Krishnaram Kenthapadi: Like I think, this is also, I'm hearing a similar sentiment. Like if you're building a chatbot to answer based on, that your documentation or, the help articles that you have developed, you don't need to have a really fancy GPT-4 model to kind of summarize the response in a natural language format, right? You can use information retrieval based approaches to get the relevant documents and then all you need is a model that has some kind of natural language processing abilities to take these documents and summarize the relevant information in a kind of natural language format, right?
Krishnaram Kenthapadi: And we'll get to, we'll get more into, some of these dimensions shortly, like aspects like retrieval augmented generation, but, but it looks like you don't need a you don't need a GPT-4 model for just addressing this, right? You're not, so long as you're not trying to leverage all the world knowledge that it has captured, you may not need this.
Chaoyu Yang: That's a great point. Yeah, I think a lot of the customers, open-source users we see really successfully, self-host their models kind of go through that path of trying out building prototypes with a commercial available LLMs, and then evaluate the business outcome. That usually helps justify the cost and the long term investment of those large language model projects.
Chaoyu Yang: Because otherwise I've seen people go the other side, around, other way around. they look at the GPU cost, it seems very intimidating. whereas they don't have the business metrics to back it up to support that cost.
Krishnaram Kenthapadi: So before we go into the next topic, just out of curiosity, like you mentioned, sometimes customers expect the following, right?
Krishnaram Kenthapadi: They want to shut down the instance when there is no traffic and they want to get the instance back up with very low latency. If you're thinking of something like maybe 10 billion parameters, LLM right? Like some of the Llama, like LLMs right?
Krishnaram Kenthapadi: Do you have a sense of how much is that time, like if it's, if it's the instance is not running from where the instance is not running to get it up and running, what would be the time like?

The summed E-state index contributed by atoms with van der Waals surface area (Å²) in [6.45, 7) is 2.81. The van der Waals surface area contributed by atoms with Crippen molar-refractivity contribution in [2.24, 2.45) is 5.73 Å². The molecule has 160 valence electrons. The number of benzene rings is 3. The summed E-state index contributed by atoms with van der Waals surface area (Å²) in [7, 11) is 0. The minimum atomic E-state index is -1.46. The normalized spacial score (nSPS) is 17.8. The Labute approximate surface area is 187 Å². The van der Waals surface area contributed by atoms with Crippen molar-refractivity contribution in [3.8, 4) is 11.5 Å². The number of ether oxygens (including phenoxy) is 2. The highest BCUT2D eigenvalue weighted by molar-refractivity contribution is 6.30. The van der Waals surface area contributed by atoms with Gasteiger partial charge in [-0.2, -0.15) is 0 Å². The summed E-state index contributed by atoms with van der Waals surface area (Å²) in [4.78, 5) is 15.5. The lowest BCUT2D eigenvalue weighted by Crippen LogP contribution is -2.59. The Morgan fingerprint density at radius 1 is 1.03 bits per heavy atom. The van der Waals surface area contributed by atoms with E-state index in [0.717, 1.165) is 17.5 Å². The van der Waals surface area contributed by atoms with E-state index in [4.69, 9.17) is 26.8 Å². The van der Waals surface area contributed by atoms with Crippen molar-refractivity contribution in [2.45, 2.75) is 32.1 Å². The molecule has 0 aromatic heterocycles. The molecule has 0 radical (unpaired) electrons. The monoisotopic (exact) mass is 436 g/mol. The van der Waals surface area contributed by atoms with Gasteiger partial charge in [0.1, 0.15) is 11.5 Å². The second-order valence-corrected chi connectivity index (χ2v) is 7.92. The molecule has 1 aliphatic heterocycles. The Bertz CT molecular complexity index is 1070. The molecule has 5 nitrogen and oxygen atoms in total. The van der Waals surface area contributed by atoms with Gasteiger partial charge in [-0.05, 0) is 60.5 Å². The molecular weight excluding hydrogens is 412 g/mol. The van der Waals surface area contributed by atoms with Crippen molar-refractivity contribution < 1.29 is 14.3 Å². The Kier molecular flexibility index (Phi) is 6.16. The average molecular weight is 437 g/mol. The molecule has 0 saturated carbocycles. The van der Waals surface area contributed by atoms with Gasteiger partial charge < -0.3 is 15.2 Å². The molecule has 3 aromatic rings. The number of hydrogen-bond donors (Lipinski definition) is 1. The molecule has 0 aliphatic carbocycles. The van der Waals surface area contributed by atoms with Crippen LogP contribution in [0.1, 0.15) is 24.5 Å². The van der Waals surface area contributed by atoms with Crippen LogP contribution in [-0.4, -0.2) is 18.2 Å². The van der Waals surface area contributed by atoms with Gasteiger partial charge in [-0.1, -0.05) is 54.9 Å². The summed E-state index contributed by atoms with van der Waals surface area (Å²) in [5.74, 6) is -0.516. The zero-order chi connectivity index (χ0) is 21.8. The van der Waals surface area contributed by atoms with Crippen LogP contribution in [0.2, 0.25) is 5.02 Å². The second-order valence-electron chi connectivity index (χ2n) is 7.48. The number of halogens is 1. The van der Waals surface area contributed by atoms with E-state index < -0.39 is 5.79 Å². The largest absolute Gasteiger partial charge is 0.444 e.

Chaoyu Yang: I think in general, there's a couple trade offs there. If you absolutely need the latency and you are running a very commonly available model, there are possible ways that just have a shared instances among customers serving the same type of model. If you want a dedicated deployment, there are also ways to, for example, keep the instances warm.
Chaoyu Yang: And cache the images on the node, or ways that to, make sure the model load into memory faster. So it's a trade off between the cost and the cold start latency that it will need. and as we build and adapt to the infrastructure for developers, we tend to make all those options available for developers, so they can have more control and decide what works best for their scenarios.
Krishnaram Kenthapadi: And you mentioned about having shared instances across multiple customers. In that instance, like in that case scenario, like are there ways to have a clean separation, like making sure that the prompts from one customer somehow don't influence the state when a different is asking the same language model?
Chaoyu Yang: For us, it's always a clean separation. I think we, in the case of BentoCloud, we do kind of dedicated deployment for each customer. So they don't, the one model instance won't be handling two requests from two different customers at the same time.
Krishnaram Kenthapadi: Yeah, yes. I think that's a good point.
Krishnaram Kenthapadi: And that gets us, into, this dimension of say security of, LLM apps, right? So could we start, maybe start with, just highlighting what are the different security and safety considerations, and are there any lessons we can draw from, deploying predictive machine learning models?
Chaoyu Yang: Mm hmm. I think first is probably still the topic of data privacy, like where you manage your data, do the data and model governance, understanding what are the data set used for training, each specific model. I think that from a data science workflow perspective, still the same concept applies to large language models, especially in an enterprise setting.